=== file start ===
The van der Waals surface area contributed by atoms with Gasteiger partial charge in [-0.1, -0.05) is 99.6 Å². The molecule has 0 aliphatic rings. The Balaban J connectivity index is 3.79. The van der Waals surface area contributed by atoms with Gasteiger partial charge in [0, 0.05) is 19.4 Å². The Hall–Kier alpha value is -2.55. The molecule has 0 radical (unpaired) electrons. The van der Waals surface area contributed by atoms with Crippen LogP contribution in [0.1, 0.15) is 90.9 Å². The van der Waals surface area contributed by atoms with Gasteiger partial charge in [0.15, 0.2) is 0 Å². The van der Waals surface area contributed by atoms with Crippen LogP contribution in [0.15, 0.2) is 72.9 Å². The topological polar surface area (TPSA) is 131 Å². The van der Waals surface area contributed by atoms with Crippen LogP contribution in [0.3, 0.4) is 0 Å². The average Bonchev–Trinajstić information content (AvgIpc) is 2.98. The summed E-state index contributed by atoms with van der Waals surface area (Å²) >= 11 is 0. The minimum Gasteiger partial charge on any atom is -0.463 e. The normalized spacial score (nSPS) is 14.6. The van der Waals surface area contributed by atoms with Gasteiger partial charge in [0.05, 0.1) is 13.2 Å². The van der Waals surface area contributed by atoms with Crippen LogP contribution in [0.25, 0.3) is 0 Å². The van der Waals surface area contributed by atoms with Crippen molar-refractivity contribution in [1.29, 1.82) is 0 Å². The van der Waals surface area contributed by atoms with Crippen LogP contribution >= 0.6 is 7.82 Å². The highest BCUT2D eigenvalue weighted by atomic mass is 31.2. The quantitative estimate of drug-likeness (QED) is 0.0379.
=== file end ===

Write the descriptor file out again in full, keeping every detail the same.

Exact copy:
The van der Waals surface area contributed by atoms with Gasteiger partial charge in [-0.1, -0.05) is 99.6 Å². The molecule has 0 aliphatic rings. The Balaban J connectivity index is 3.79. The van der Waals surface area contributed by atoms with Gasteiger partial charge in [0, 0.05) is 19.4 Å². The Hall–Kier alpha value is -2.55. The molecule has 0 radical (unpaired) electrons. The van der Waals surface area contributed by atoms with Crippen LogP contribution in [0.1, 0.15) is 90.9 Å². The van der Waals surface area contributed by atoms with Gasteiger partial charge in [0.15, 0.2) is 0 Å². The van der Waals surface area contributed by atoms with Crippen LogP contribution in [0.15, 0.2) is 72.9 Å². The topological polar surface area (TPSA) is 131 Å². The van der Waals surface area contributed by atoms with Crippen LogP contribution in [0.3, 0.4) is 0 Å². The average Bonchev–Trinajstić information content (AvgIpc) is 2.98. The summed E-state index contributed by atoms with van der Waals surface area (Å²) >= 11 is 0. The minimum Gasteiger partial charge on any atom is -0.463 e. The normalized spacial score (nSPS) is 14.6. The van der Waals surface area contributed by atoms with Gasteiger partial charge in [0.05, 0.1) is 13.2 Å². The van der Waals surface area contributed by atoms with Crippen LogP contribution in [0.25, 0.3) is 0 Å². The van der Waals surface area contributed by atoms with Crippen molar-refractivity contribution in [1.29, 1.82) is 0 Å². The van der Waals surface area contributed by atoms with Crippen LogP contribution >= 0.6 is 7.82 Å². The highest BCUT2D eigenvalue weighted by atomic mass is 31.2. The quantitative estimate of drug-likeness (QED) is 0.0379.